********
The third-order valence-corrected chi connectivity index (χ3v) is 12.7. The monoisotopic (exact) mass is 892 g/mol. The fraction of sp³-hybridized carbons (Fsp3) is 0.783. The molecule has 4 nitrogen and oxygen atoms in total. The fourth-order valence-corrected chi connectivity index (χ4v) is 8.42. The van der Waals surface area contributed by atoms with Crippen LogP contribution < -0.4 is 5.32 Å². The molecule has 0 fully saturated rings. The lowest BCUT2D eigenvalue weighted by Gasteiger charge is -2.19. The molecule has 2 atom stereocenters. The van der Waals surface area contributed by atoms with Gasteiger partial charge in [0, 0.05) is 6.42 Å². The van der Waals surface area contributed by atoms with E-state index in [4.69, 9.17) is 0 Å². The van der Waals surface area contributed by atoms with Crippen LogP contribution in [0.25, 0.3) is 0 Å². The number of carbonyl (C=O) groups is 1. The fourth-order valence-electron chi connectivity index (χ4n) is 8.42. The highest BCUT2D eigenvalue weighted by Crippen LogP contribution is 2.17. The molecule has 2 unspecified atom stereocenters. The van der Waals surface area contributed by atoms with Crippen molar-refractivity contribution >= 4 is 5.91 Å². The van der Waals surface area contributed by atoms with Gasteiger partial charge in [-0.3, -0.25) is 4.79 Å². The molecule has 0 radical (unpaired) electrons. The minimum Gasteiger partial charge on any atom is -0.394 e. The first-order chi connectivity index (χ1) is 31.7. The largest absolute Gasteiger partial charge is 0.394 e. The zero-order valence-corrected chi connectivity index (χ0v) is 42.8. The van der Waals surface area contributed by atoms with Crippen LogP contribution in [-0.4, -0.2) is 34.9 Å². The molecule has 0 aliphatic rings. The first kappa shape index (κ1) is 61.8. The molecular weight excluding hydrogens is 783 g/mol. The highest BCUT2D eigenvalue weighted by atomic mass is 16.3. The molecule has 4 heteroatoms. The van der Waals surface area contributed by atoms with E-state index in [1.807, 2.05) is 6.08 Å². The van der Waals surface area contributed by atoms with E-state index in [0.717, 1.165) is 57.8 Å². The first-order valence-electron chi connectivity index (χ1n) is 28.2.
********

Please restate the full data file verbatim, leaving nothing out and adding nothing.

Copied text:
The third-order valence-corrected chi connectivity index (χ3v) is 12.7. The monoisotopic (exact) mass is 892 g/mol. The fraction of sp³-hybridized carbons (Fsp3) is 0.783. The molecule has 4 nitrogen and oxygen atoms in total. The fourth-order valence-corrected chi connectivity index (χ4v) is 8.42. The van der Waals surface area contributed by atoms with Crippen LogP contribution < -0.4 is 5.32 Å². The molecule has 0 fully saturated rings. The lowest BCUT2D eigenvalue weighted by Gasteiger charge is -2.19. The molecule has 2 atom stereocenters. The van der Waals surface area contributed by atoms with Gasteiger partial charge in [0, 0.05) is 6.42 Å². The van der Waals surface area contributed by atoms with E-state index in [4.69, 9.17) is 0 Å². The van der Waals surface area contributed by atoms with Crippen LogP contribution in [0.25, 0.3) is 0 Å². The number of carbonyl (C=O) groups is 1. The fourth-order valence-electron chi connectivity index (χ4n) is 8.42. The highest BCUT2D eigenvalue weighted by Crippen LogP contribution is 2.17. The molecule has 2 unspecified atom stereocenters. The van der Waals surface area contributed by atoms with Crippen molar-refractivity contribution >= 4 is 5.91 Å². The van der Waals surface area contributed by atoms with Gasteiger partial charge in [-0.3, -0.25) is 4.79 Å². The molecule has 0 radical (unpaired) electrons. The minimum Gasteiger partial charge on any atom is -0.394 e. The first-order chi connectivity index (χ1) is 31.7. The largest absolute Gasteiger partial charge is 0.394 e. The zero-order valence-corrected chi connectivity index (χ0v) is 42.8. The van der Waals surface area contributed by atoms with Crippen LogP contribution in [-0.4, -0.2) is 34.9 Å². The molecule has 0 aliphatic rings. The first kappa shape index (κ1) is 61.8. The molecular weight excluding hydrogens is 783 g/mol. The highest BCUT2D eigenvalue weighted by atomic mass is 16.3. The molecule has 4 heteroatoms. The van der Waals surface area contributed by atoms with E-state index in [1.807, 2.05) is 6.08 Å². The van der Waals surface area contributed by atoms with E-state index in [0.717, 1.165) is 57.8 Å². The first-order valence-electron chi connectivity index (χ1n) is 28.2.